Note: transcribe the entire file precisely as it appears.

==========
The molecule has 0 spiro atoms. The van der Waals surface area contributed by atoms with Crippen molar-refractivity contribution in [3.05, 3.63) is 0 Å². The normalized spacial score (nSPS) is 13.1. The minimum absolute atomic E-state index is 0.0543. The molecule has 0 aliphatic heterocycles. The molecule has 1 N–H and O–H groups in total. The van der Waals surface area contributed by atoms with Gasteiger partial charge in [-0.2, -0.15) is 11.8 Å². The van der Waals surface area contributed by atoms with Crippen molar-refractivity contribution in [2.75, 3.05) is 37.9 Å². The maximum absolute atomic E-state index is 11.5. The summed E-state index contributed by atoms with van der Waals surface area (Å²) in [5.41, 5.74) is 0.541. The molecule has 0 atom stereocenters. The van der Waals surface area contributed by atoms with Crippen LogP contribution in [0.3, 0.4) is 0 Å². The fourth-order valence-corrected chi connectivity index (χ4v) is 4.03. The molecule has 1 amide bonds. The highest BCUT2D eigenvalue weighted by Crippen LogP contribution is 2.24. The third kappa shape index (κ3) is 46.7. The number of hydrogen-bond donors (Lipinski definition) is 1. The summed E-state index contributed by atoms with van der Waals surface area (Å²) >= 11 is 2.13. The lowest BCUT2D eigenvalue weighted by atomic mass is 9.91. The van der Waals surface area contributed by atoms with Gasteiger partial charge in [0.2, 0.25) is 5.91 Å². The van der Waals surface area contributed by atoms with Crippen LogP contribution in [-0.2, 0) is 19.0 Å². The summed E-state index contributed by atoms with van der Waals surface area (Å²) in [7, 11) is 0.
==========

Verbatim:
The molecule has 0 spiro atoms. The van der Waals surface area contributed by atoms with Crippen molar-refractivity contribution in [3.05, 3.63) is 0 Å². The normalized spacial score (nSPS) is 13.1. The minimum absolute atomic E-state index is 0.0543. The molecule has 0 aliphatic heterocycles. The molecule has 1 N–H and O–H groups in total. The van der Waals surface area contributed by atoms with Gasteiger partial charge in [-0.2, -0.15) is 11.8 Å². The van der Waals surface area contributed by atoms with Crippen molar-refractivity contribution in [2.75, 3.05) is 37.9 Å². The maximum absolute atomic E-state index is 11.5. The summed E-state index contributed by atoms with van der Waals surface area (Å²) in [5.41, 5.74) is 0.541. The molecule has 0 atom stereocenters. The van der Waals surface area contributed by atoms with Crippen LogP contribution in [0.3, 0.4) is 0 Å². The fourth-order valence-corrected chi connectivity index (χ4v) is 4.03. The molecule has 1 amide bonds. The highest BCUT2D eigenvalue weighted by Crippen LogP contribution is 2.24. The third kappa shape index (κ3) is 46.7. The number of hydrogen-bond donors (Lipinski definition) is 1. The summed E-state index contributed by atoms with van der Waals surface area (Å²) >= 11 is 2.13. The lowest BCUT2D eigenvalue weighted by atomic mass is 9.91. The van der Waals surface area contributed by atoms with Gasteiger partial charge in [0.2, 0.25) is 5.91 Å². The van der Waals surface area contributed by atoms with Crippen LogP contribution in [-0.2, 0) is 19.0 Å². The summed E-state index contributed by atoms with van der Waals surface area (Å²) in [7, 11) is 0.